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    The problem is i am tired of getting notifications on this answer, that this is incorrect advice. This is in no way advice, this is a Q&A site and I answered a question. If someone is going to read this answer and apply it in the situation in the question above then there is a grave grave issue in our educational system. If you want to know more about first aid you should take a certified course not read Q&A off the internet. Some people seem to take this place a little too seriously. – AM_Hawk Jan 24 '17 at 22:26
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For wounds with heavy bleeding or that are deep, the standard practice is to:

  1. Apply direct pressure to the wound.
  2. Elevate the injury to decrease blood flow.

In short, if the flow of blood is high enough that it won't clot then you want to impede the bleeding by whatever means possible. As mentioned elsewhere, tourniquets are a last resort, where the loss of the limb is considered an acceptable outcome.

You can find on how to act in this case for example on the Mayo Clinic site or with your country's Red Cross or Red Crescent.

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Small addendum to the excellent answers already present:

Never release a tourniquet unless you have received expert instruction on doing so.

If the patient who received a tourniquet does not receive medical attention within a few hours, it is likely that the patient will loose the affected limb. Therefore, before applying a tourniquet, make sure that a high likelihood of loosing a limb is a better outcome then not applying a tourniquet.

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To the direct question, as indicated in other answers, tourniquets are placed towards the torso from the site of injury.

There's been a major initiative in the US known as "Stop the Bleed." You'll find a significant number of authoritative trainings and recommendations, including the use of tourniquets. https://www.dhs.gov/stopthebleed.

Other answers mention the risk of complications with the tourniquet both in tissue damage from prolonged usage as well as Compartment Syndrome upon release. Considering how long it will be to reach extended medical care is part of the equation that's beyond the immediate question. "The Great Outdoors" includes back country where it may be several days to care, or a quick trip down the hill, the car, and a freeway to a trauma unit - or even a helicopter rescue.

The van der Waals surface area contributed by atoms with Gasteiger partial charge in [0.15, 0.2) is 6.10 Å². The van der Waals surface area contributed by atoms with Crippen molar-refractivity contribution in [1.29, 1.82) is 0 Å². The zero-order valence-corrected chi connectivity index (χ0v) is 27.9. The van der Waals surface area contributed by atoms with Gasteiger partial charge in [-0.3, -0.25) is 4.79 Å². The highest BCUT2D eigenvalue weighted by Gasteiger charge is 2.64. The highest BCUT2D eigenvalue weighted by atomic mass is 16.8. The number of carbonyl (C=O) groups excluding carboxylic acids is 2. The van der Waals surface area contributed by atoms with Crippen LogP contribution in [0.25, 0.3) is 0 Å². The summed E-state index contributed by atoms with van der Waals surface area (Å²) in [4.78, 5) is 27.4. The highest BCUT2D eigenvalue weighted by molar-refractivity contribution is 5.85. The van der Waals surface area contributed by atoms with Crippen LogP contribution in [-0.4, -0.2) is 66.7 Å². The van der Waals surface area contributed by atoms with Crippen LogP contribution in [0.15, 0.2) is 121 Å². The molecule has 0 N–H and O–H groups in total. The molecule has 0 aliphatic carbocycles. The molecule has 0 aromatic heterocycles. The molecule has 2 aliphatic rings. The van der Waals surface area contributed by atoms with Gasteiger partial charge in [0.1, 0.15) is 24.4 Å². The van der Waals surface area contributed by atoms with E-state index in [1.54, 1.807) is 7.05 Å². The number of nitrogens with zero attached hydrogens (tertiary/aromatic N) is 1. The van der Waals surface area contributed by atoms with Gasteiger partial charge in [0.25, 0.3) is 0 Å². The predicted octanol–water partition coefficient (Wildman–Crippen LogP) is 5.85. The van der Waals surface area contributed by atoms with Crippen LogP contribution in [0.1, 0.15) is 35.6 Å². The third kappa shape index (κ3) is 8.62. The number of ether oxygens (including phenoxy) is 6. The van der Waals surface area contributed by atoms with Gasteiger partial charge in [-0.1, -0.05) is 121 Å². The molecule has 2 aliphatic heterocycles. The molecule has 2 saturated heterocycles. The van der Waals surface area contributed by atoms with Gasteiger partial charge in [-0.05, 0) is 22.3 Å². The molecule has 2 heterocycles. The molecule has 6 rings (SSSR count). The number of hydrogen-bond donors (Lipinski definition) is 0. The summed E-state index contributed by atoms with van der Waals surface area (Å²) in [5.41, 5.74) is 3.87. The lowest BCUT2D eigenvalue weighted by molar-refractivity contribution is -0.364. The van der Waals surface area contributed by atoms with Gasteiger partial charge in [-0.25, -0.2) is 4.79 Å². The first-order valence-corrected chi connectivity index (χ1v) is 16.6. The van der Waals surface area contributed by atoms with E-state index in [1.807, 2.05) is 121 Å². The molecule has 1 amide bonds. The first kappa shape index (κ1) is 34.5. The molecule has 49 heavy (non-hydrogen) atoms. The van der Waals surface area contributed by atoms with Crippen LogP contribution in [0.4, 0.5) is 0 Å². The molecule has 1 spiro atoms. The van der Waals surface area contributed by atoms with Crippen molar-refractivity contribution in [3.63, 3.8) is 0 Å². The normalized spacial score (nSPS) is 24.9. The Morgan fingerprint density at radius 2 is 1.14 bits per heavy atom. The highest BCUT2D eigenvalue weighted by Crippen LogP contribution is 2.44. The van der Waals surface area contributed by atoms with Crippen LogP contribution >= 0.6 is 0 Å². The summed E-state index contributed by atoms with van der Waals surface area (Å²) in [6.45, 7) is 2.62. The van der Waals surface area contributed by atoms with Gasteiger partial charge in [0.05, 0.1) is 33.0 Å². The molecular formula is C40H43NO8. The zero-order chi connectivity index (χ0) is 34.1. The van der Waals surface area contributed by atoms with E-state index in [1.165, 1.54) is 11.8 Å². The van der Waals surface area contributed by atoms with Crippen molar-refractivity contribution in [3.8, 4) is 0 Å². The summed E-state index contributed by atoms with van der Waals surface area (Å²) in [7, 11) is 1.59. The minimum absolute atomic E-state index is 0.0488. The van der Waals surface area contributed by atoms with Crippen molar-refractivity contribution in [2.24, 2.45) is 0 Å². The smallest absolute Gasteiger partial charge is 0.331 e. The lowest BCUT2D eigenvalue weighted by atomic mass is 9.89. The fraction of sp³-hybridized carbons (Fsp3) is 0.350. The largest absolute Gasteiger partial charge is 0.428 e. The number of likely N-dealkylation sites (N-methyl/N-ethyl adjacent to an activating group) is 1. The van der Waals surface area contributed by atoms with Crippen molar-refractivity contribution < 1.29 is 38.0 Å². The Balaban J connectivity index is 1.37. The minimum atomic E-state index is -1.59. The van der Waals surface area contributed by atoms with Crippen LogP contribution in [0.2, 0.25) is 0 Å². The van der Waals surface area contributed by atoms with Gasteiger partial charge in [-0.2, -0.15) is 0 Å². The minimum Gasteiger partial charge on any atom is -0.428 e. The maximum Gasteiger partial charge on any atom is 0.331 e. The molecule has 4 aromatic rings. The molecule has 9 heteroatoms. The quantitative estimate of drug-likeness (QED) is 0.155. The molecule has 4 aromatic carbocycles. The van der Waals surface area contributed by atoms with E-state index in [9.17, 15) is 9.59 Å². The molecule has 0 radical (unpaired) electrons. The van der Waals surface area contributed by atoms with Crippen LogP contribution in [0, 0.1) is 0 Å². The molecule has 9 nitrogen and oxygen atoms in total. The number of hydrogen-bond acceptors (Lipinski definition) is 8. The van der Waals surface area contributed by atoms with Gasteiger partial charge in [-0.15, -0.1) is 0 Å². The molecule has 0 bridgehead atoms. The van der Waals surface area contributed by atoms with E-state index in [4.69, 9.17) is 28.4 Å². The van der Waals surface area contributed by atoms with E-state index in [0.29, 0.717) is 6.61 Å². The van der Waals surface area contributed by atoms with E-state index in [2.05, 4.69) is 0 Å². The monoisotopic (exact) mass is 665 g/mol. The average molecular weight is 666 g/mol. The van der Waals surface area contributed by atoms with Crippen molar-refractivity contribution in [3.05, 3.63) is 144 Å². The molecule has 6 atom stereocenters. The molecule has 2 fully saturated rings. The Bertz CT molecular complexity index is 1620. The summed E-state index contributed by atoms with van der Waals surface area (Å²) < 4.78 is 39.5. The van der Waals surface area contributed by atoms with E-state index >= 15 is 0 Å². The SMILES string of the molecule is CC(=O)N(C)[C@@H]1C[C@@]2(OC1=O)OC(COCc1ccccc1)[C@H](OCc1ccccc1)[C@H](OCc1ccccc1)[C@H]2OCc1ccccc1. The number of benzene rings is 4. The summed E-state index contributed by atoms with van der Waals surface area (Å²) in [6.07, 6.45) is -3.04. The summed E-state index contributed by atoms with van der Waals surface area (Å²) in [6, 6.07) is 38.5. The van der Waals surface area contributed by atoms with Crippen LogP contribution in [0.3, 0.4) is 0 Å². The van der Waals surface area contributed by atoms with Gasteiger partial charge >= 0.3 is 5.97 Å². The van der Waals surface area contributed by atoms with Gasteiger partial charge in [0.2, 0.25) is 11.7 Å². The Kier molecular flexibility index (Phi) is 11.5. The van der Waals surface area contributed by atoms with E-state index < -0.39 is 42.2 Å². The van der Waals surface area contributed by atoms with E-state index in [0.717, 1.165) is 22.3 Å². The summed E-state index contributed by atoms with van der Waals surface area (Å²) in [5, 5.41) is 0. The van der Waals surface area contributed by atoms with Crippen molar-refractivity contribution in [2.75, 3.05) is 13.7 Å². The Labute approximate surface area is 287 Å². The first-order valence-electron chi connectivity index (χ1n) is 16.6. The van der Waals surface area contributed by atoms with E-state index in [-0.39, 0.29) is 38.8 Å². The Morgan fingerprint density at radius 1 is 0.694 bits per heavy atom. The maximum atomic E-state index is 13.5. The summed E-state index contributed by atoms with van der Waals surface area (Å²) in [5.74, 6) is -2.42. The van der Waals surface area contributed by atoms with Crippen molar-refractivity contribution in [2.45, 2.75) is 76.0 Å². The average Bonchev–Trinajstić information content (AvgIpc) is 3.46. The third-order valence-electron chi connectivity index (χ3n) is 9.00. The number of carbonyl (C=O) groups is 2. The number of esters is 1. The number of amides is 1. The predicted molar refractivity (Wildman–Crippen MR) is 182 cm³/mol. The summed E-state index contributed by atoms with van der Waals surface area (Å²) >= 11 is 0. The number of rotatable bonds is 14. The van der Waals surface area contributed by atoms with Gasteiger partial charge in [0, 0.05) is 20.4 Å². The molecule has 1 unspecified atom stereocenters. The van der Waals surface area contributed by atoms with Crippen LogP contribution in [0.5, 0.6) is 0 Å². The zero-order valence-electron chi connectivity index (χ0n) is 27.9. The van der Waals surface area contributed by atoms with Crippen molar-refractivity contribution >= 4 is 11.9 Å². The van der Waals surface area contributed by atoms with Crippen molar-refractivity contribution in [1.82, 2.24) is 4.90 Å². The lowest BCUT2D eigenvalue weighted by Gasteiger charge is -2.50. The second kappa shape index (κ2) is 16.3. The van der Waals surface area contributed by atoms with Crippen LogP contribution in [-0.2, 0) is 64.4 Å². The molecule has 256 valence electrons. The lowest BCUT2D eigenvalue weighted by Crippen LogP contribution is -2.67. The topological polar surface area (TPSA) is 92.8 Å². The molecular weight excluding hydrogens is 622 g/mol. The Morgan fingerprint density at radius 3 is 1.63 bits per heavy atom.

There are a number of other suggestions on the thread such as elevation that are situationally dependent on the method of injury and possibility of other injuries. They may not be appropriate in all cases. For instance, a torso injury related to a fall in The Great Outdoors might be combined with an extremity bleed where elevation may exacerbate the combined injuries.

In the US, there are in-person trainings that include pressure point usage including (but not limited to): Stop the Bleed, general First Aid (often including CPR), Wilderness First Responder, and Community Emergency Response Team (CERT) sections on medical response.

The Wikipedia article on tourniquets is well written: https://en.wikipedia.org/wiki/Tourniquet

Please note: I'm not a doctor, and this shouldn't be construed as authoritative medical advice. I recommend the "Stop the Bleed" links and resources mentioned over any unattributed advice in my or other answers.

  • My experience with this question is primarily as a student of trainings as part of the Community Emergency Response Team (CERT) where there may be multiple injuries at once and enhanced medical care may be a considerable time away. – Matthew Wetmore Jan 25 '17 at 4:39